Some time ago, I was up at the hospital, two women stepped out of the elevator and said hello to me. I recognized the older woman, but could not remember her name. I had met her fifteen years ago when her husband was dying. His had been a protracted illness and she had nursed him at home. She loved him dearly and by the time he died she not only had to deal with grief but also with the fact that she was emotionally and physically spent. Her husband had no insurance coverage, so she was forced to go to work. I would see her from time to time on a street corner, at the library or in a store. She had emigrated from England and I enjoyed her accent and openness. Most of the time she was exhausted from trying to support herself and her daughter. She worried a lot about her daughter, who was actively going through adolescence and at one point moved out. So when I saw the woman I was delighted to see her and told her so. Then I asked, “How is your daughter?” My friend smiled and replied, “she’s right here.” The tall, beautifully groomed, poised woman looked at me and said, “I guess I’ve grown.” I was thrilled because the daughter was obviously solicitous of her mother and had turned into a mature adult. “You have a fine daughter,” I said to my friend. “And you have a wonderful mother,” I said to the daughter. “I know,” she replied. ‘A year or so ago I went on a job interview and they asked me who my hero was. I said, ‘My mother,’ and then cried. Needless to say, I didn’t get the job, but it is true. She is my hero.” “You are both blessed,” I said “and take good care of your mother. We need all the heroes we can get.” They smiled and we parted company.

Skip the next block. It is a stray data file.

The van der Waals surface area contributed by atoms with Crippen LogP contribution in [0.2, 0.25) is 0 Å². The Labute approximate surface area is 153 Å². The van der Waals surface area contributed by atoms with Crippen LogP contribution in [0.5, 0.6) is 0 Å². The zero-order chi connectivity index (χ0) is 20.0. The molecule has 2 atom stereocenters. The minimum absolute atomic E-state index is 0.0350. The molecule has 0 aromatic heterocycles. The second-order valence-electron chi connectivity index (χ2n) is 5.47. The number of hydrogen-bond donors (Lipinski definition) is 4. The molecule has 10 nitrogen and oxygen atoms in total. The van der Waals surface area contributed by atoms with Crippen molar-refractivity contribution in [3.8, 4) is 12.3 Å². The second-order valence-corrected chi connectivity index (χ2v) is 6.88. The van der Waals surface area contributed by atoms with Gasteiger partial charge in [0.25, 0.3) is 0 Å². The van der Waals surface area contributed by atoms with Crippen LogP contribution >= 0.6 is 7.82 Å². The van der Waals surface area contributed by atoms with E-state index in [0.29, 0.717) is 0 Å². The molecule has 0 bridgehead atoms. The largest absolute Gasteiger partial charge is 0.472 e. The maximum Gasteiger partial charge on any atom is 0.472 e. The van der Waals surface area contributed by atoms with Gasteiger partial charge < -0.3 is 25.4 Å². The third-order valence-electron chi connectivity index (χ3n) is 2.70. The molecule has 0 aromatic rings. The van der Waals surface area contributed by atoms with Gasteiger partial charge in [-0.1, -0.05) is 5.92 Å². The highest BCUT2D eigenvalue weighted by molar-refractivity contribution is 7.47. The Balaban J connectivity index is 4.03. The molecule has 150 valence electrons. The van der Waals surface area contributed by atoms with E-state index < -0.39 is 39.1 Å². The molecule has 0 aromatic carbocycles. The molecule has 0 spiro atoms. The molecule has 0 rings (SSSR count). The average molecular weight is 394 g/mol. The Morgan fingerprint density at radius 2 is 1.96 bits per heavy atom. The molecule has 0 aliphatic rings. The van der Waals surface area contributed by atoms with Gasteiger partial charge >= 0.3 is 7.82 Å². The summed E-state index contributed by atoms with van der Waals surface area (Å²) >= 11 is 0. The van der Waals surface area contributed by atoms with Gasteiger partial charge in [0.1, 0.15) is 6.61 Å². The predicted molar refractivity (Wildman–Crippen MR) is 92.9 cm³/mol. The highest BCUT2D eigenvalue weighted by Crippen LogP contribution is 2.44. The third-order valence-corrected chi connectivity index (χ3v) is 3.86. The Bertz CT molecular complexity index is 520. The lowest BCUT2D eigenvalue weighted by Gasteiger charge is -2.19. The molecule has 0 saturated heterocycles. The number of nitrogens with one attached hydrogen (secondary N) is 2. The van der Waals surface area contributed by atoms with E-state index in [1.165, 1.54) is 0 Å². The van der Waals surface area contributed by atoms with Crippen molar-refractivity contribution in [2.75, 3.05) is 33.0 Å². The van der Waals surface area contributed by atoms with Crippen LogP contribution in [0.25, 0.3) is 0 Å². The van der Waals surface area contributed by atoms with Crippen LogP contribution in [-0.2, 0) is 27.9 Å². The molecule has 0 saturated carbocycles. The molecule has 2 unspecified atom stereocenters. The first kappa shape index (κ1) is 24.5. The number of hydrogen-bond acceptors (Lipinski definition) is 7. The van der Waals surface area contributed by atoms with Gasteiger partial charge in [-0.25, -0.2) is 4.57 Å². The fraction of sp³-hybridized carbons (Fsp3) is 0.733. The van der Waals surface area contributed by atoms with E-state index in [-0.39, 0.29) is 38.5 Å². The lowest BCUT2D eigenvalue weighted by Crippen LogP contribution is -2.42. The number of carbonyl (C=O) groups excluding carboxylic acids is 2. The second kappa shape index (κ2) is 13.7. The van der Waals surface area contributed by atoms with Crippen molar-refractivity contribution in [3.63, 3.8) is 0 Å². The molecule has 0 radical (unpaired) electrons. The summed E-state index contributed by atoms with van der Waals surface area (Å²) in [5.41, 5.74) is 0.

Now I tell this story because it is about sacrifice. Although my friend had sacrificed for her husband, she also sacrificed for a long time for her daughter. She had prayed hard and worked hard so that her daughter would have a chance at turning out okay. The daughter recognized that her life was changed by the sacrifices of her loving parent.

Sacrifice gives meaning to life. The Greeks who came to Jesus in today’s Gospel story would have understood the stoicism of my friend. The Jews would have understood her piety. But for the early Christians there is a profound dimension to sacrifice as well. The author of John sets the story of Jesus’ encounter with the Gentiles in the context of the Passover. The Passover festival commemorated the release of Jews from the bondage of slavery by the Egyptians and early on included the sacrifice of the Paschal Lamb. In that sacrifice the sins, failure and guilt of the Jews, collectively and individually, were laid upon the lamb. The priests, the Levites, were the agents of mediation between the people and God. When Jesus foretells of His own crucifixion, He is embracing the traditions of the ministry of the prophets, the Suffering Servant of Isaiah and the apocalyptic Son of Man of Daniel and I Enoch as He takes upon Himself the role of the sacrificial Paschal Lamb. Through His sacrifice the sins of the world (yours and mine) are absorbed and the forgiveness of God is made apparent. This means that the grip of evil and death are not the last word. The struggle is won. Cosmic powers are realigned and there is the promise of eternal life. In short, the familial sacrifices of parents, as well as those of society, are affirmed and lifted beyond the merely human level of stoicism and piety.